Femke J M Muller

University of Amsterdam, Amsterdamo, North Holland, Netherlands

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Publications (8)72.32 Total impact

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    ABSTRACT: M2 macrophages suppress inflammation in numerous disorders, including tumour formation, infection and obesity. However, the exact role of M2 macrophages in the context of several other diseases is still largely undefined. We here show that human M2 macrophages promote inflammation instead of suppressing inflammation on simultaneous exposure to complexed IgG (c-IgG) and TLR ligands, as occurs in the context of diseases such as rheumatoid arthritis (RA). c-IgG-TLR ligand co-stimulation of M2 macrophages selectively amplifies production of pro-inflammatory cytokines TNF-α, IL-1β and IL-6 and promotes Th17 responses, which all play a critical role in RA pathology. Induction of pro-inflammatory cytokines on c-IgG co-stimulation mainly depends on Fc gamma receptor IIa (FcγRIIa), which selectively amplifies cytokine gene transcription and induces caspase-1 activation. These data indicate that FcγR-TLR cross-talk may be targeted for treatment to attenuate inflammation in RA, by restoring the anti-inflammatory function of M2 macrophages.
    Nature Communications 11/2014; 5:5444. DOI:10.1038/ncomms6444 · 10.74 Impact Factor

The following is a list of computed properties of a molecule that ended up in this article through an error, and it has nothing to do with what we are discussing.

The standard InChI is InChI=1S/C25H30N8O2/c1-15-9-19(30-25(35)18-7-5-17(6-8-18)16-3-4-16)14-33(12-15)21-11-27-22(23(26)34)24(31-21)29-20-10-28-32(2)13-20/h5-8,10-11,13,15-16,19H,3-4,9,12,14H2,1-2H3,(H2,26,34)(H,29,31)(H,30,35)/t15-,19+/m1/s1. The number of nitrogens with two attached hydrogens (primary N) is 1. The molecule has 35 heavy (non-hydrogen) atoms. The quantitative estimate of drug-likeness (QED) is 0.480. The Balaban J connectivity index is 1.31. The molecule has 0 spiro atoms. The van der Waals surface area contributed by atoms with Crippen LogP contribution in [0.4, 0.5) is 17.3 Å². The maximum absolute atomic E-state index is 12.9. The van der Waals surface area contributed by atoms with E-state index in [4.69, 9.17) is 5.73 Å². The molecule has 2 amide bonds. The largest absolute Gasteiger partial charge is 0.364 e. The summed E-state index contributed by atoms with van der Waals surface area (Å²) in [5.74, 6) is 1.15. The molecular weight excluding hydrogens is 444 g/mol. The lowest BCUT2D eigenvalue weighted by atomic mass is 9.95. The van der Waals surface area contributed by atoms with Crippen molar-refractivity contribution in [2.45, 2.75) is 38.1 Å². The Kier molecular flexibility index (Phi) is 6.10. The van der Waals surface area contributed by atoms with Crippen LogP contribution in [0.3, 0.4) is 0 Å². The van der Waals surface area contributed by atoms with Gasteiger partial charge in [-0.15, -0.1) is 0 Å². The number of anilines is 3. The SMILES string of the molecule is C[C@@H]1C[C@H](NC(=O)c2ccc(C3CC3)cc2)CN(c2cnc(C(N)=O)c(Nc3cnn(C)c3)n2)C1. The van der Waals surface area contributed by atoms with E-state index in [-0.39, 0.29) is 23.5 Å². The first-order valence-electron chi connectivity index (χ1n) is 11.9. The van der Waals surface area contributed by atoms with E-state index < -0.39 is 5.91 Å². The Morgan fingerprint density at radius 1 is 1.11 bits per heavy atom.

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    ABSTRACT: The mechanisms preventing detrimental T-cell responses against commensal skin bacteria remain elusive. Using monocyte-derived and skin-derived dendritic cells (DCs), we demonstrate that epidermal Langerhans cells (LCs), the DCs in the most superficial layer of the skin, have a poor capacity to internalize bacteria because of low expression of FcγRIIa. Furthermore, LCs show deficiency in processing and major histocompatibility complex II (MHC-II)-restricted presentation of bacterial antigens, as a result of a decreased expression of molecules involved in these functionalities. The reduced capacity to take up, process, and present bacterial antigens cannot be restored by LC activation by ectopically expressed Toll-like receptors or by cytokines. Consequently, bacteria-primed LCs poorly restimulate antibacterial memory CD4(+) T cells and inefficiently induce bacteria-specific effector CD4(+) T cells from naive T cells; however, they initiate the development of regulatory Foxp3(+)CD4(+) T cells, which are able to suppress the proliferation of autologous bystander T cells specific for the same bacteria. In contrast, dermal DCs that reside in the deeper dermal layer of the skin efficiently present bacterial antigens and provoke robust antibacterial naive and memory CD4(+) T-cell responses. In conclusion, LCs form a unique DC subset that is adapted at multiple levels for the maintenance of tolerance to bacterial skin flora.Journal of Investigative Dermatology advance online publication, 7 February 2013; doi:10.1038/jid.2012.500.
    Journal of Investigative Dermatology 02/2013; DOI:10.1038/jid.2012.500 · 6.37 Impact Factor